A couple whose children were taken from their Massachusetts home by police in the middle of the night last year filed a federal lawsuit Tuesday against four Waltham officers, four employees of the state’s Department of Children and Families, and the city of Waltham for violating the family’s civil rights.
Parents Josh Sabey and Sarah Perkins, who moved to Idaho because of the incident, allege police and DCF did not have a warrant when they took the kids from their Waltham house, violating their Fourth Amendment rights through an illegal search and seizure.
“They need to give people their constitutional protections and go through due process in order to remove kids,” Sabey said in an interview with the Globe. “And really removing kids should be a last resort. They view it as the safe thing ... but it’s not a safe thing. There’s irreversible damage the moment you take kids, and it’s not a safe intervention.”
Waltham Mayor Jeannette A. McCarthy and Waltham Police Chief Kevin O’Connell did not respond to requests for comment, and a spokesperson for the police department declined to comment. Neither the Department for Children and Families nor SEIU Local 509, the union for social workers, could immediately be reached for comment.
Last July, Perkins brought the couple’s 3-month-old son to the emergency room for a fever, according to the complaint. While the baby was there, hospital staff discovered an older, healed fracture on one of his ribs and notified DCF, the complaint said. Unknown to the family, DCF opened a child abuse investigation.
Around 1 a.m. on July 16, DCF workers and Waltham police appeared at the family’s front step without a warrant, the lawsuit alleges, and threatened to break down the door if they didn’t turn over the baby and his 3-year-old brother.
The children were taken to a foster home, and Sabey and Perkins were not granted full custody until four months later when they were cleared of any wrongdoing, the complaint said.
Sabey said his family has endured lingering trauma as a result of the separation; routine visits to the doctor have become a source of gripping anxiety.
“It was incredibly stressful, incredibly traumatic, and now it’s kind of hard to tell what the long-term effects are on our psychology and how we’re able to move on,” he said.
Joshua Thompson, the parents’ attorney, said that while defense lawyers may argue that police and DCF workers believed there was “an imminent threat to the children’s safety,” there was more than enough time to obtain a warrant in the days after DCF learned of the rib injury — including the many hours that the couple remained in the hospital.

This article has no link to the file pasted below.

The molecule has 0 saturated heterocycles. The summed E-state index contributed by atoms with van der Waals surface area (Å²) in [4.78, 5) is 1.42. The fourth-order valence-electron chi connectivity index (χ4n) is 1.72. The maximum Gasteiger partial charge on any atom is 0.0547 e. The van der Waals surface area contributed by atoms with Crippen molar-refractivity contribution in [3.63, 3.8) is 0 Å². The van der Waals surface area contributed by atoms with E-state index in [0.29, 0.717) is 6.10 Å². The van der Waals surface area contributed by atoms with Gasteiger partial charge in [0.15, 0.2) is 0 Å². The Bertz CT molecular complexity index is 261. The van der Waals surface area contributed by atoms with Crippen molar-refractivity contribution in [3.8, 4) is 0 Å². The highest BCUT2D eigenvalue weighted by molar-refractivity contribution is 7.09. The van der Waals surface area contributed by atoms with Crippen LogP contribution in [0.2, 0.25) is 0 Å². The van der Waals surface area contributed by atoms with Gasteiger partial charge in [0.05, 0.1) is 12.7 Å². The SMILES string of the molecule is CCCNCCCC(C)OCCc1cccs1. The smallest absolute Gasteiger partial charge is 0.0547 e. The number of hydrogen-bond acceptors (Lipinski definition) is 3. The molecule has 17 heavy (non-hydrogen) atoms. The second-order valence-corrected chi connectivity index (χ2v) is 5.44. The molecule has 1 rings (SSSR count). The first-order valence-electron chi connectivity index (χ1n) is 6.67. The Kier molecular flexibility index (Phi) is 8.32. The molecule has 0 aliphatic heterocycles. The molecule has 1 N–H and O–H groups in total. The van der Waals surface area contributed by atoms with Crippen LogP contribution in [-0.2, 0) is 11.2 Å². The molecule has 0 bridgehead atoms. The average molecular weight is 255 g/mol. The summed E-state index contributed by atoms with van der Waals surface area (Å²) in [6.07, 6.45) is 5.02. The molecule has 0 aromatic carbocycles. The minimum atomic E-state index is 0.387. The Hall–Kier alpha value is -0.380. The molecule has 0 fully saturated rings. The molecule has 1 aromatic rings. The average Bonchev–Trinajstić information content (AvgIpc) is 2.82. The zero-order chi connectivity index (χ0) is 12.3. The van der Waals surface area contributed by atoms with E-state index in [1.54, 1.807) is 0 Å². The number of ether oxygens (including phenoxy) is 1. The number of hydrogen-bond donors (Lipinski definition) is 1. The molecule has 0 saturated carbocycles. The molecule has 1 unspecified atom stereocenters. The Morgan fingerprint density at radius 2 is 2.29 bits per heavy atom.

“An imminent threat, in typical Fourth Amendment parlance, means someone had a knife to someone else’s throat and you could see it through the window,” Thompson said. “It doesn’t mean that [DCF] discovered a rib injury and then three days later broke into the Sabey’s home at one in the morning.”
The seizure of the children, which was first reported by the Washington Post in December, sparked public outrage. Neither Sabey nor Perkins have ever been charged with any civil or criminal offense related to their parenting, according to the lawsuit.
The state’s legal aid agency and public defender’s office, the Committee for Public Counsel Services is among those pushing for more oversight. Meanwhile, some legislators hope to change state law so that social workers can only take temporary custody of children without a court order in cases where there’s no time to go before a judge.
“The allegations made in this lawsuit echo what we hear from our clients across the state every single day: DCF is frequently overzealous in separating families, and removing children from their homes after hours and without court oversight has long-term, irreversible effects on children and their parents,” Mike Dsida, who leads the committee’s Children and Family Law Division, said in a statement.
Dsida said the lawsuit “outlines a fact pattern that is all too common. Families in Massachusetts deserve better, and if this suit leads to change, it would be a welcome step in the right direction.”
Josh Gupta-Kagan, professor at Columbia Law School, identified three ways an organization can push DCF toward policy change. The first would be to sue the agency itself for “a pattern or practice of civil rights violations,” he explained. The second would be to seek “injunctive relief” in a lawsuit, which sets a precedent for how an agency is allowed to operate in similar cases moving forward. Finally, in the event that the case is appealed up to the US Court of Appeals or the US Supreme Court, there is a likelihood that the federal court would set a legal precedent that applies not only to child welfare practices in Massachusetts, but more broadly across the country.
Gupta-Kagan also noted that lawsuits against individual employees, like the one filed by the Sabey family, still have the potential — if successful — to spur structural change within an agency.
“By allowing one officer to be sued in an individual capacity, it’s supposed to create a deterrent effect for someone else” in the future, he said. “Then the agency is supposed to be thinking, ‘Oh wait, if I screw up again and violate a family’s rights, then [our employees] could be held liable.’”
Sabey said he’s trying to raise awareness about the issue, going as far as writing a book about his family’s experience to spread the word. One of the greatest frustrations about it all, Sabey said, is the number of hurdles preventing families from taking legal action against agencies responsible for systemic problems.
“The individuals were just really just cogs in the system that’s forced to do what it does by its own policies and perceived responsibilities,” he said. “And that system just churns out injustice after injustice.”